My wife and I watched a movie titled Joshua a while back (plot spoiler alert). We ended up fast forwarding the second half of the film just to see how it ended, but the first half was both fascinating and painful. The movie is about a husband and father who is trying to keep his family together in the face of constant disruption from his clinically depressed wife and their sociopath nine year old son.
What was so striking to me was how normal the movie portrayed a husband having to placate an emotionally unstable wife. She was a one woman disaster, and her husband was constantly trying to find ways to resolve the problems she created without provoking her. She wouldn’t care for their newborn daughter, and she flew into a rage when others tried to fill in the gaps. In one sense this shouldn’t surprise me, because what the movie portrayed is our current legal climate. The husband/father can be ejected from the home at any time and for any (or no) reason by the wife/mother. When the boss is crazy, there isn’t much the helper can do.
I was curious if I was alone in reading the movie as portraying the placating husband/crazy wife dynamic as normal. The plot summary on wiki doesn’t even mention the mother as a source of problems, only as a victim of the son; the dynamic was so normal it didn’t merit mentioning. The reviewer for the New York Times however did notice the fact that the husband was constantly having to placate an emotional and less than sane wife, calling the movie a highly effective family drama cloaked in the stale tropes of the demon-seed thriller. The review zeroes in on this at the end with:
But it’s Sam Rockwell’s spectacular turn as the harried paterfamilias that simultaneously binds the film and pushes its boundaries. Whether coddling his character’s doped-up wife or reaching out to his wacky son, Mr. Rockwell is never less than convincing as a stressed-out dad whose life is slowly disintegrating.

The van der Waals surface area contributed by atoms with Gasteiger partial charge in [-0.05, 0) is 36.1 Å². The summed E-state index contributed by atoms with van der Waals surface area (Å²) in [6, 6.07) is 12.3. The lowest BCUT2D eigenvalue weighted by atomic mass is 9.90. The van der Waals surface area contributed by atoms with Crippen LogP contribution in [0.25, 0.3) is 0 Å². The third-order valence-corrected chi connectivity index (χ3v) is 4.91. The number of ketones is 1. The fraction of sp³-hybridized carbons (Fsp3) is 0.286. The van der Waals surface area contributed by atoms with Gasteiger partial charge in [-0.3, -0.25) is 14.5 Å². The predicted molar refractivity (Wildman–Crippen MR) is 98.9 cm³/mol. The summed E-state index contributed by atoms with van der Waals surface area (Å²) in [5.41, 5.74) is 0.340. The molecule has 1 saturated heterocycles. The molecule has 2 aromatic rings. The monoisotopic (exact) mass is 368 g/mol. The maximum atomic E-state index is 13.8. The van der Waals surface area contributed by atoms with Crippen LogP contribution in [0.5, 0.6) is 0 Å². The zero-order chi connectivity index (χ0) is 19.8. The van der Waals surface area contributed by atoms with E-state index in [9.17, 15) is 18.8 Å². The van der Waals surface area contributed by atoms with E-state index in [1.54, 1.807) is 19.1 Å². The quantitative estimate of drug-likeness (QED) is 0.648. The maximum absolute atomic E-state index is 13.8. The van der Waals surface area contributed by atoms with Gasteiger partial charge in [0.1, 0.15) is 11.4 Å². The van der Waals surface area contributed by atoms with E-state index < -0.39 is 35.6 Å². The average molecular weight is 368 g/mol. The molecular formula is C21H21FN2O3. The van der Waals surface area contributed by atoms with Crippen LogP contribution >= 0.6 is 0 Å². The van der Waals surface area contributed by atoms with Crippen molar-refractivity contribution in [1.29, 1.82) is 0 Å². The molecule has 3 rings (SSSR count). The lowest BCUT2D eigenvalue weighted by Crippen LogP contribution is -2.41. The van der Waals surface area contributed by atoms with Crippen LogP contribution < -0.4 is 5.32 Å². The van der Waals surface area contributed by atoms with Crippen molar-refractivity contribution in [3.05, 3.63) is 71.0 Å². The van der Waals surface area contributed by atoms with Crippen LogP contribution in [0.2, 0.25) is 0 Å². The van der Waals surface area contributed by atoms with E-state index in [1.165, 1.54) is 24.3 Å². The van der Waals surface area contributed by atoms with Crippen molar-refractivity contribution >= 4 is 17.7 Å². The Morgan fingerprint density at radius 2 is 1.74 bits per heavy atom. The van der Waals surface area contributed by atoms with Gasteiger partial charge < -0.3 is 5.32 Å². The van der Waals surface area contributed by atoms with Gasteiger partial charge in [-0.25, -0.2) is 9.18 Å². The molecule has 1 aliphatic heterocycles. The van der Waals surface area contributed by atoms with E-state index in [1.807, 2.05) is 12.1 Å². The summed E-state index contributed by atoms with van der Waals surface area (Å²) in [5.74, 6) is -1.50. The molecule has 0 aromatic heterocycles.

This dynamic between the coddling husband and the crazy wife is so compelling you could easily re cut the movie to take out the son as the fundamental source of conflict. In fact, you could leave in the early scenes with the son and in psychological thriller form temporarily mislead the audience into suspecting he might be a sociopath and the source of the problems. Such a film would be compelling, as the NY Times reviewer seems to agree. Imagine an entire movie where the protagonist husband constantly has to tiptoe around his crazy wife to somehow care for the children while avoiding provoking his ever-provoked wife. Oh, and he also needs to hold down his high stress job on Wall Street too. While such a movie would not pass the censors in our current culture, it would describe a family dynamic far more common than the “demon seed” plotline that bored the reviewer for the Times.
I thought of the movie again when reading a comment by the always excellent Social Pathologist:
…you’d be quite surprised just how many women find child rearing to being psychologically difficult, to the point of involuntary psychiatric disease. One of the things that “blew me away” when I starting working as a family physician is the significant toll on psychiatric health that children bring, especially to women.
While as a physician he is understandably focused on helping the patient he is treating, the question that came to my mind was what about the husband who has to deal with an emotionally unstable wife who has the power to destroy the family at any moment? No one is taking her finger off the nuclear button. In fact, a husband convincing an emotionally unstable wife that she is unstable is widely seen as a form of abuse.